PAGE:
Man convicted in 1993 abduction slaying seeks passes to leave prison

I know Dr. John Butt. He is a good man:

The man who committed a random sex killing that shook Calgary in 1993 is seeking temporary passes from prison.

Luc Yoland Gregoire abducted 22-year-old Lailanie Silva as she worked at a northeast Calgary convenience store, raped and strangled her before dumping her body in a ditch.

Gregoire, who is now 51 years old, was convicted of first-degree murder and is serving a life sentence with no chance of parole for 25-years at an undisclosed federal prison in his native Quebec.

Although Gregoire has not reached the point when he’s eligible to apply for early release, the Parole Board of Canada said he is seeking escorted temporary absences.

Corrections legislation allows offenders temporary passes — under escort or unescorted — prior to earning parole.

Most decisions regarding escorted release are left up to the warden of the institution, but offenders under life sentence must have their cases referred to the parole board for a hearing.

A date for Gregoire’s hearing hasn’t been set, said Louis-Philippe Moisan, a parole board spokesman in Quebec.

Privacy regulations prevent officials from revealing details of Gregoire’s application, though they will be disclosed at his hearing.

Generally speaking, escorted absences are granted to inmates for compassionate reasons, family visits, or personal development and community service designed to prepare them for release.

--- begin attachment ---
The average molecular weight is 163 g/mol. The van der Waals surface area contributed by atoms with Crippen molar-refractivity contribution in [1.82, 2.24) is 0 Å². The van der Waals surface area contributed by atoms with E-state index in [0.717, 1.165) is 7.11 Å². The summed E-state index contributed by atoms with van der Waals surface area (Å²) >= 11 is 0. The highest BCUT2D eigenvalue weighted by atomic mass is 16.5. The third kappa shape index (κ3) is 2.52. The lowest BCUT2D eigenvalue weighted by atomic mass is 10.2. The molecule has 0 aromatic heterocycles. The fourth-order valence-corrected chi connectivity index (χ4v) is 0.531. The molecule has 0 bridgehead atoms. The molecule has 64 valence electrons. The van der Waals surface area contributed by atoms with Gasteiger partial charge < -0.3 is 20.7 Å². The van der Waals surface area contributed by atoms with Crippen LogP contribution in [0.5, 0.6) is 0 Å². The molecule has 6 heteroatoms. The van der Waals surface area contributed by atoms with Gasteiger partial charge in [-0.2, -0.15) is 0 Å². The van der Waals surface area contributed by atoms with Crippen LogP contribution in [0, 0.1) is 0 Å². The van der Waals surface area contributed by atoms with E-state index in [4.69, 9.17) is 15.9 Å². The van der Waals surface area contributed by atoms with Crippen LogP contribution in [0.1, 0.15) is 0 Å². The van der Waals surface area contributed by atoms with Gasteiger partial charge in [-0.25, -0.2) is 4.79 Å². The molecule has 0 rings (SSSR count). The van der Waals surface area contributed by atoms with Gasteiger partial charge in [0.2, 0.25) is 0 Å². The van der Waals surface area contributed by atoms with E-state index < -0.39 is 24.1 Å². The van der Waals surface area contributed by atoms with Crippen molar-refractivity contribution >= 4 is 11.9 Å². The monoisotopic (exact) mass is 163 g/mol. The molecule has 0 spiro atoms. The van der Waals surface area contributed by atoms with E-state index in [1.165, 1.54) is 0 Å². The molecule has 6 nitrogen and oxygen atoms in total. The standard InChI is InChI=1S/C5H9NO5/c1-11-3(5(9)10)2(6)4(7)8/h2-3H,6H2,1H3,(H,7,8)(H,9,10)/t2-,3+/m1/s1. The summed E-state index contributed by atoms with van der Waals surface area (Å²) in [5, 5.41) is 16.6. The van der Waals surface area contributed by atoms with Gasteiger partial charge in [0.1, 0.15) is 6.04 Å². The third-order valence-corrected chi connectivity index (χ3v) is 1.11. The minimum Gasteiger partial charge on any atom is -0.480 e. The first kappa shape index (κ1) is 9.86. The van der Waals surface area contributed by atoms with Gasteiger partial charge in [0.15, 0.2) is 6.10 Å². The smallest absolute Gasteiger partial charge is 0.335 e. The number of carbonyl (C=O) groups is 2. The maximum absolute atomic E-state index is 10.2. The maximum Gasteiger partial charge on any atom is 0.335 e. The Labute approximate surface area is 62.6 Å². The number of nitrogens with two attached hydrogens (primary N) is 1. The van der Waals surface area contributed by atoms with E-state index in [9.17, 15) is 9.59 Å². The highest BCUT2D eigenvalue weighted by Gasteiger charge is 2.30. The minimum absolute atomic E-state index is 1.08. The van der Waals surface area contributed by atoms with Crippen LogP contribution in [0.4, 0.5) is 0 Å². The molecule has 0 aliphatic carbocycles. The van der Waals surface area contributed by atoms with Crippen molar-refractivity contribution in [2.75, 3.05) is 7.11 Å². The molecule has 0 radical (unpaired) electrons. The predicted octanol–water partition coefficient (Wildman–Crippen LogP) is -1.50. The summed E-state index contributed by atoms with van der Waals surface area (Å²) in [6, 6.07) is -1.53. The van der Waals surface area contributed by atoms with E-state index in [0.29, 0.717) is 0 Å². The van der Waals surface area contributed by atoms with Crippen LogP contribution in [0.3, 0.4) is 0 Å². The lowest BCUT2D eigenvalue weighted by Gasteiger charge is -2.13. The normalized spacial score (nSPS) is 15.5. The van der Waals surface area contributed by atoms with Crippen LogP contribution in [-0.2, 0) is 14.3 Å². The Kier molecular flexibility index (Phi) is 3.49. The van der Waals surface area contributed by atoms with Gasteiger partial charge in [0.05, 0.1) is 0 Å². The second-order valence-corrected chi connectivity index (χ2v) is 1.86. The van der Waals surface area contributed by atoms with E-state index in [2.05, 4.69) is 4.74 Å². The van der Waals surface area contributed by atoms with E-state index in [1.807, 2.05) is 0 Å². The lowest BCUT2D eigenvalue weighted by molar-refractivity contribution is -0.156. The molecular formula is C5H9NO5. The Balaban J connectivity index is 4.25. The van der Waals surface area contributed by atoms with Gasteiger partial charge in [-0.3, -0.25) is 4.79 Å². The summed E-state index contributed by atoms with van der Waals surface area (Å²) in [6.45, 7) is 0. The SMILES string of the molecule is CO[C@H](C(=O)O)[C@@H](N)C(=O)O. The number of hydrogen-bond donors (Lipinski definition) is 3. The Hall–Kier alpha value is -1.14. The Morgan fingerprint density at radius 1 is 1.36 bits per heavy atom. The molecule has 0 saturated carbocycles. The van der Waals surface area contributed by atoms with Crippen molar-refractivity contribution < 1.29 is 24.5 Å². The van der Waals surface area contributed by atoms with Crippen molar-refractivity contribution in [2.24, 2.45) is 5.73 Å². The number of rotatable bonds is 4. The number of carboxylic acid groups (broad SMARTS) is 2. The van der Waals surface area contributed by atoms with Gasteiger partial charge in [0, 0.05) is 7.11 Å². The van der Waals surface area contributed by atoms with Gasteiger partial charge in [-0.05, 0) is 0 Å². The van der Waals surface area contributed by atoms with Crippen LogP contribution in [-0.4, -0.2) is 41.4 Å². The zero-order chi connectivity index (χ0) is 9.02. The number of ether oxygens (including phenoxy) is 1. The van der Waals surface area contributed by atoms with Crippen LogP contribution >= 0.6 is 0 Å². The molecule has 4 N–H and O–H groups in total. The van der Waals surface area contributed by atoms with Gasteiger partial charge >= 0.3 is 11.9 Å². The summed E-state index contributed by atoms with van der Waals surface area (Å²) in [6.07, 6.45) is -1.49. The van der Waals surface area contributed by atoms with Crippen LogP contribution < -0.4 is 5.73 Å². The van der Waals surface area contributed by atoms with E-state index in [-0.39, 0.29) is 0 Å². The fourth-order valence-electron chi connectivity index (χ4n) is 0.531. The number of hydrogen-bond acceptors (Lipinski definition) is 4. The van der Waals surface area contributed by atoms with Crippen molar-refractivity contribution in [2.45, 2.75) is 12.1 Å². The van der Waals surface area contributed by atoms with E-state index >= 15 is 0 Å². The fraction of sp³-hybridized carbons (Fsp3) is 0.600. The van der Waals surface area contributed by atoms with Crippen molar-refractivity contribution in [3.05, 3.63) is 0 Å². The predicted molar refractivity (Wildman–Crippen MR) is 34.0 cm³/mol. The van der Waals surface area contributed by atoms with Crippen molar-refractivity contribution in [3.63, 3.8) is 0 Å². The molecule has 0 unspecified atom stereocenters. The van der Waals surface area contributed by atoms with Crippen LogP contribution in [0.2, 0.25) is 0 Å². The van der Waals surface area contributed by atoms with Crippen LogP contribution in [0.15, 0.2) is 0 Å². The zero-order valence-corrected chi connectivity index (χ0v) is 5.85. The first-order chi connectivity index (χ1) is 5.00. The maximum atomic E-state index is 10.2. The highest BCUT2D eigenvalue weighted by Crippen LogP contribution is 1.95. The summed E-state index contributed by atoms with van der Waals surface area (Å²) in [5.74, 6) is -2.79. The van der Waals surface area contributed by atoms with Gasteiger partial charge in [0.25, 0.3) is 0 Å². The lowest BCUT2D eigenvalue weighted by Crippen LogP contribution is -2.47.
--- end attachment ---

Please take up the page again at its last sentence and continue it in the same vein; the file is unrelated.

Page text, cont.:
Silva was washing the windows of a 7-Eleven store on Rundlehorn Drive N.E. when Gregoire grabbed her shortly after midnight on May 3, 1993.

A passerby found her body in a ditch along 80th Avenue N.E. in an area that was at the edge of the city back then.

Dr. John Butt, who was the chief medical examiner at the time, testified he’d rarely seen a murder as brutal as Silva’s.

“I’ve never seen sexual injuries like this before,” Butt told the court.

“These are very forceful injuries.”

Gregoire strangled Silva with such force that it crushed her larynx and pushed it to the back of her spine, Butt testified.

Gregoire was a former member of the Canadian Airborne Regiment who was working as a roofer in Calgary after leaving the military. A co-worker of Gregoire’s later recalled that the stocky ex-soldier easily handled 35-kilogram bundles of shingles and worked for hours without stopping.

Silva and three of her siblings had arrived in Canada from the Philippines a few months before the killings, and their parents were days from joining them in Calgary.

Trained as a teacher in her native country, Silva was working at 7-Eleven to save money to return to school.

The killing touched off intense criticism of authorities when it was revealed Gregoire was on supervised release and should have been returned to prison for breaching his conditions prior to killing Silva.

A Correctional Service of Canada report later found that a clerical error on Gregoire’s parole records mistakenly said his supervision ended in 1990 — not 1993.

As a result, Gregoire was released on bail twice after being arrested by Calgary police: first for impaired driving in January 1993, and again in three months later when he was charged with assaulting a prostitute.